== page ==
THE FLOW GENERATED BY THE ROTATION OF A HORIZONTAL DISK IN A STRATIFIED FLUID

Citation
Pa. Davies et al., THE FLOW GENERATED BY THE ROTATION OF A HORIZONTAL DISK IN A STRATIFIED FLUID, Fluid dynamics research, 17(1), 1995, pp. 27-47
Citations number
NO
Language
INGLESE
art.tipo
Article
Categorie Soggetti
Phsycs, Fluid & Plasmas",Mechanics
Journal title
ISSN journal
0169-5983
Volume
17
Issue
1
Year of publication
1995
Pages
27 - 47
Database
ISI
SICI code
0169-5983(1995)17:1<27:TFGBTR>2.0.ZU;2-4
Abstract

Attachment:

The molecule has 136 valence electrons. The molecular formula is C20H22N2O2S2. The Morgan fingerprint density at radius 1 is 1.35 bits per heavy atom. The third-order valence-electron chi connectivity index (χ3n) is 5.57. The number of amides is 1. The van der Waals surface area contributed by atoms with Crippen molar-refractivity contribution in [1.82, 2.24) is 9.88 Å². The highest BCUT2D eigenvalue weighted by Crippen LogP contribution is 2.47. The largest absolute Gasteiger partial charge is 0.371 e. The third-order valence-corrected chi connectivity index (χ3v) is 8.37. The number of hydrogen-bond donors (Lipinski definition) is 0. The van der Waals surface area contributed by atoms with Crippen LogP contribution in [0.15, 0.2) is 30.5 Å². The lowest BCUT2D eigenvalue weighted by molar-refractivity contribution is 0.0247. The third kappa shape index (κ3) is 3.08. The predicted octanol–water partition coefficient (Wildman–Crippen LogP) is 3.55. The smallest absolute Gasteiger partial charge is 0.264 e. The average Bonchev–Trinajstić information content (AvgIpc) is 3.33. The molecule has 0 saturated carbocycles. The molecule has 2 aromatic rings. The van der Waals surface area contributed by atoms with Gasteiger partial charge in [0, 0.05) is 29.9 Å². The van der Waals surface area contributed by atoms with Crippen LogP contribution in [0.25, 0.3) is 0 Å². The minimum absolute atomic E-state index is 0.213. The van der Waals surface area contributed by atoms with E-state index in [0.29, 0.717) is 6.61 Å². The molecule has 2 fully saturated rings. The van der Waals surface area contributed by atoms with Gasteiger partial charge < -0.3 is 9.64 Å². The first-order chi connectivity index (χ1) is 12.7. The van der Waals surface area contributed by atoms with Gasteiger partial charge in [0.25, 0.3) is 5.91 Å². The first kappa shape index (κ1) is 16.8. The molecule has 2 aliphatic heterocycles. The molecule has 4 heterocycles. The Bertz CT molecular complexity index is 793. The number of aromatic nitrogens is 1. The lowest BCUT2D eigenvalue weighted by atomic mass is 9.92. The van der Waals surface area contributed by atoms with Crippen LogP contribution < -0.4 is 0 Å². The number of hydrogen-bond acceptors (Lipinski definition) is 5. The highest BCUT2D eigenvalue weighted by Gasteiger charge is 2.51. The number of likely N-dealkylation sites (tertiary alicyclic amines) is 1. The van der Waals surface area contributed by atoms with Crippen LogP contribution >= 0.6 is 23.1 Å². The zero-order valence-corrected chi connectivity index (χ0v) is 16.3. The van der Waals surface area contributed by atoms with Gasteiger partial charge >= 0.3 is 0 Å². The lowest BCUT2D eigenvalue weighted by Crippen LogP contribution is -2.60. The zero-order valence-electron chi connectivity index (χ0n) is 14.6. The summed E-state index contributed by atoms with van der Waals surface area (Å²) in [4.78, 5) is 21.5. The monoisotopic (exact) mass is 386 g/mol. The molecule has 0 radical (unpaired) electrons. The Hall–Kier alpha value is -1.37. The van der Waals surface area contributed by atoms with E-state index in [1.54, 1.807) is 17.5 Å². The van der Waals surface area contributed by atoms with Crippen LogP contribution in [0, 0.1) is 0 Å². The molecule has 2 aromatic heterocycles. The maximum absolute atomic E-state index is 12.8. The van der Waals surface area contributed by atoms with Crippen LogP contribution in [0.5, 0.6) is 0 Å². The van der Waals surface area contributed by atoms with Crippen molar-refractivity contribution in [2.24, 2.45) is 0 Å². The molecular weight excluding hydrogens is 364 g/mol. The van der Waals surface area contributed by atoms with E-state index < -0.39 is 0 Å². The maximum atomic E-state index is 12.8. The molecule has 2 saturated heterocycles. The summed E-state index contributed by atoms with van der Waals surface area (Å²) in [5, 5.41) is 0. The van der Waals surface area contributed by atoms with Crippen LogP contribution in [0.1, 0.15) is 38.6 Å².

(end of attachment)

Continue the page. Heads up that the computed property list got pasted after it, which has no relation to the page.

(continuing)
Results are presented from a series of laboratory experiments in which a flow has been generated in a linearly-stratified fluid (initially a t rest in a cylindrical container of radius R(T)) by the impulsive ste ady azimuthal rotation of a flat, smooth, horizontal circular disk of radius R(d). Experiments have been conducted for a range of disk sizes R(d), disk rotation rates omega and buoyancy frequencies N-0, and the spatial and temporal development of the motion and density fields (an d mixing associated therewith) have been shown to be critically depend ent on the ratio R(d)/R(T). For cases in which this ratio is close to unity, the principal mixing mechanisms affecting the flow development are shown to be (i) the localised overturning of fluid forced by the d isk Ekman layers and confining sidewalls and (ii) shear-induced billow entrainment along the outer edge of the so-called primary interface b etween the upper, unmixed fluid and the lower, partially-mixed fluid r egions adjacent to the disk. For the large disk case, for sufficiently high values of omega/N-0, density gradients develop sequentially with time within the partially-mixed region and the forms of the associate d density interfaces also change with time as the primary interface mi grates vertically. At the other extreme, for small values of the ratio R(d)/R(T) but otherwise identical external conditions, the container walls play a negligible role in the flow development and the initial m ixing is achieved primarily by shear-induced billow overturning at the primary interface. A scaling analysis is advanced to predict the grow th rate of the primary interface and the experimental data are shown t o be in good agreement with the analysis.